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Level chipboard before underlayment?

Posted by Larry7035 (My Page) on
Mon, Sep 3, 12 at 15:39

I have a small area (in an RV) that had laminated wood glued to thin wood strips running perpendicular which were glued and nailed into 1" chipboard substrate on steel joists. One area got a bunch of water on it (ice maker leak) and started to curl. I pulled up a plank right there very easily and decided I'd rip it all up, put down SurePly 1/4" vinyl underlayment board over the chipboard, then vinyl sheet with tape. The area is less than 12', so no seams. Should be easy.

Ha! In the areas not soaked with water the glue the manufacturer used is amazingly strong. I called them, they reccomended using a heat gun to soften the glue. I got a big heat gun from work which did nothing but made the substrate smoke and set off the smoke alarm several times. I stopped that technique before I set fire to the RV with its tanks of propane and diesel fuel.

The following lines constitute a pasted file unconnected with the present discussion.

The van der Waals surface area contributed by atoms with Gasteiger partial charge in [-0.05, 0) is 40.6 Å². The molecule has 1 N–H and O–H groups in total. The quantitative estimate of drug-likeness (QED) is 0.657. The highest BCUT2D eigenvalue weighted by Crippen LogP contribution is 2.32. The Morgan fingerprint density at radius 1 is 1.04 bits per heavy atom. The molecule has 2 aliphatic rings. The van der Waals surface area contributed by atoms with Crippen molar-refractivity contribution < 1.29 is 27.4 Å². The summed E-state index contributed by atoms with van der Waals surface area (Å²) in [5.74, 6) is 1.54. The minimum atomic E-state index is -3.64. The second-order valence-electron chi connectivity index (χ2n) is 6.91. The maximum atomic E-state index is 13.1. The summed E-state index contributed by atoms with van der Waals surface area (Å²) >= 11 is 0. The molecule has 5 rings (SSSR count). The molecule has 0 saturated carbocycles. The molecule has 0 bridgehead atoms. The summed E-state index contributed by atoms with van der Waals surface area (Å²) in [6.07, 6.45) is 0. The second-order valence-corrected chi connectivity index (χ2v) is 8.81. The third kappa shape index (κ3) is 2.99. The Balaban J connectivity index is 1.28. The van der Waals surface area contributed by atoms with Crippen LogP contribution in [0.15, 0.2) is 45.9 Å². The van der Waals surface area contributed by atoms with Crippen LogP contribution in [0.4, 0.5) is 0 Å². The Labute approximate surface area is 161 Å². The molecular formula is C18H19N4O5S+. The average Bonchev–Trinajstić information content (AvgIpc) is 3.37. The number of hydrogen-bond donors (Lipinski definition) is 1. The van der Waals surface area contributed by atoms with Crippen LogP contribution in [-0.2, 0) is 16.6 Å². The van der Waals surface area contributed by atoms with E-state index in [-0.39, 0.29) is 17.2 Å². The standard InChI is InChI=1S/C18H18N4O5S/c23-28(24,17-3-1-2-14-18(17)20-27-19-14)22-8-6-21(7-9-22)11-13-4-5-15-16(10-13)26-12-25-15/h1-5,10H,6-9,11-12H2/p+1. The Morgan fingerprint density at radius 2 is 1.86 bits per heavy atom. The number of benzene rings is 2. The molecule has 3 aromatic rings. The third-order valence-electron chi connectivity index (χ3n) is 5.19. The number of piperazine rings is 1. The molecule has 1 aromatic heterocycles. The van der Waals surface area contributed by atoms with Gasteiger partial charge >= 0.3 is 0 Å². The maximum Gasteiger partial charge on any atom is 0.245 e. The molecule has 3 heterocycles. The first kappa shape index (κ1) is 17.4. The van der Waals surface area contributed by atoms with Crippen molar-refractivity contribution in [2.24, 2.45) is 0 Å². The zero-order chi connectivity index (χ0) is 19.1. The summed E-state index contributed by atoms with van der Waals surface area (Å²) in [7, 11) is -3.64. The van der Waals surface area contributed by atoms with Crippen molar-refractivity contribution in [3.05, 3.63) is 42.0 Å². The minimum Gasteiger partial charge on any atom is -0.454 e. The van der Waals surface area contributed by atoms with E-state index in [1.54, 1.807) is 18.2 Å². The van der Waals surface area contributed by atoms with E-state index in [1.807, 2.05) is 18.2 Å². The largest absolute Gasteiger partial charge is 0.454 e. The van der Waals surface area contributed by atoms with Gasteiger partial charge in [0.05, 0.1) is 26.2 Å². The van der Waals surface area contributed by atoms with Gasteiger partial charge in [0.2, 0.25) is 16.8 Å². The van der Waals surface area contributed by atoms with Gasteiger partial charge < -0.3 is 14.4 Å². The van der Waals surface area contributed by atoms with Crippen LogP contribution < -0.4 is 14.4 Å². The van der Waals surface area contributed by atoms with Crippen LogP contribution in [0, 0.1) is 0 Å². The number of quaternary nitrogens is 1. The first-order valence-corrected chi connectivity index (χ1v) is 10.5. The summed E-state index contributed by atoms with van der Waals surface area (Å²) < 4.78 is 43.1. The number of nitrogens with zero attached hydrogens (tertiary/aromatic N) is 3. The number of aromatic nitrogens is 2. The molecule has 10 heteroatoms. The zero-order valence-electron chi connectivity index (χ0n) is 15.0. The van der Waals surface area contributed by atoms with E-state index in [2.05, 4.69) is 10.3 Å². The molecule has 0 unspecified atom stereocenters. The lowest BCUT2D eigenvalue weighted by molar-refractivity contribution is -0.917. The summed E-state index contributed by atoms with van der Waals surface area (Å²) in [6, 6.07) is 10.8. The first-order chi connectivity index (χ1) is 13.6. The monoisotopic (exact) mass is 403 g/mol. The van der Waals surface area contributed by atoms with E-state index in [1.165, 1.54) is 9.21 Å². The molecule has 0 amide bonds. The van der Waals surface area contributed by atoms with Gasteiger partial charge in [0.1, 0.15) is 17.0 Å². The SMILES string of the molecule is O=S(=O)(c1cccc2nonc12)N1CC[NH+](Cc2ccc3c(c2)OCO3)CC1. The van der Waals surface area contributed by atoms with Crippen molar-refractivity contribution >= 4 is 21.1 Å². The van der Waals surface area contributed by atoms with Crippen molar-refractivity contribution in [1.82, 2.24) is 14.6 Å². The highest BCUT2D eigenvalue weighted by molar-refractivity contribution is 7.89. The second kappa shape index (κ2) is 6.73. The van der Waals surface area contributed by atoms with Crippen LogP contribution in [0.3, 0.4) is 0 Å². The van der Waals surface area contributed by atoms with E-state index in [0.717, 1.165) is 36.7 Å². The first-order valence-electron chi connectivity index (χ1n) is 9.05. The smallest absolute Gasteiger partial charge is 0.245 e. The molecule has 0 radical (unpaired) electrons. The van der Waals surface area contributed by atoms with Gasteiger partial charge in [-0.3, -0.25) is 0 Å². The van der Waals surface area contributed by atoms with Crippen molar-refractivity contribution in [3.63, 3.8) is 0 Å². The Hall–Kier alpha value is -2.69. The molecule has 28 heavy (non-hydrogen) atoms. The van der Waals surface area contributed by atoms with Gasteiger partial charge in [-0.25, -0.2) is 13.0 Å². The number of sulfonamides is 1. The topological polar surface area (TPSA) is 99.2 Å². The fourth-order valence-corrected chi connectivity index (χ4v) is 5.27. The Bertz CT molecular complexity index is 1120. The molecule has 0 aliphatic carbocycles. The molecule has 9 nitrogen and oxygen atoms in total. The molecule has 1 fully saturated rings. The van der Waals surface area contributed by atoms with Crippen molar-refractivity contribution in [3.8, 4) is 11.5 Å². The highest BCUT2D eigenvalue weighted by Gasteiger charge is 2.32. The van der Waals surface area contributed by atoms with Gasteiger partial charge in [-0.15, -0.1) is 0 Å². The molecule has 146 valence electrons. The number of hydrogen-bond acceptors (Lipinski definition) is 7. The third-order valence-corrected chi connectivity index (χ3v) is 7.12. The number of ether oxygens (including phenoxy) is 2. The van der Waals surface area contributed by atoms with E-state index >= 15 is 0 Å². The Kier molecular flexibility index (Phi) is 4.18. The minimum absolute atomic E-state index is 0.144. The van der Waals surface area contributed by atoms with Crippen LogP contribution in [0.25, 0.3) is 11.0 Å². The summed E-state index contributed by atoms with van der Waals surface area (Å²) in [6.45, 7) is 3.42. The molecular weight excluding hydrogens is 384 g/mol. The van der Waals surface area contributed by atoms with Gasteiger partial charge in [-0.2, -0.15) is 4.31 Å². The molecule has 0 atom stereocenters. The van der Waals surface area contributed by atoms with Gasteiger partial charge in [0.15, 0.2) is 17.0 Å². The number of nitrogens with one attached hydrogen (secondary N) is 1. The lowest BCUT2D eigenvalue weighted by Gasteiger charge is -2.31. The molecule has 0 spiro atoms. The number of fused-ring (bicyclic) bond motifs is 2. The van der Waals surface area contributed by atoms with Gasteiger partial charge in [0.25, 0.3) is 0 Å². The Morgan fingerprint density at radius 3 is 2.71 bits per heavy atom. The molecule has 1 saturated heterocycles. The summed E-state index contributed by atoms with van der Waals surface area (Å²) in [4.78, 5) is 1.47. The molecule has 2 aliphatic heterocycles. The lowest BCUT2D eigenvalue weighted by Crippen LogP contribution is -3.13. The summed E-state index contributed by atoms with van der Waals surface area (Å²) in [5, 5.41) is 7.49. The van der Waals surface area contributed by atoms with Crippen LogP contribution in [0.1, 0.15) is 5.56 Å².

So I chiseled up all the floor leaving only the chipboard. However due to the excellent glue used, parts of the chipboard tore up as apparently the glue used to stick the chipboard together was of lower quality than the flooring glue.

So now the question. Do I just screw the SurePly over the chipboard with all these 1or 2 chip deep divots on its surface? Or should I first be leveling the chipboard with something like portland cement based Henry #547 UniPro Universal Patch and Skimcoat? Or will that just break up when I drive in all the galvanized screws SurePly

Thanks for your help.
Larry


Follow-Up Postings:

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RE: Level chipboard before underlayment?

Remove the chipboard. You don't want to be using SLC in a camper.


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RE: Level chipboard before underlayment?

Unfortunately that can't happen. When they build these RV's they build a steel frame on top of the bus chassis and then screw large sheets of chipboard to the steel. EWverything in the RV is mounted to the chipboard. So toremove the chipboard I would have to remove everything constituting the RV; all walls, appliances, etc, etc. At that point it would be much more practical to junk it.

I'm wondering if I could use some other less brittle material like joint compound to fill the divots?


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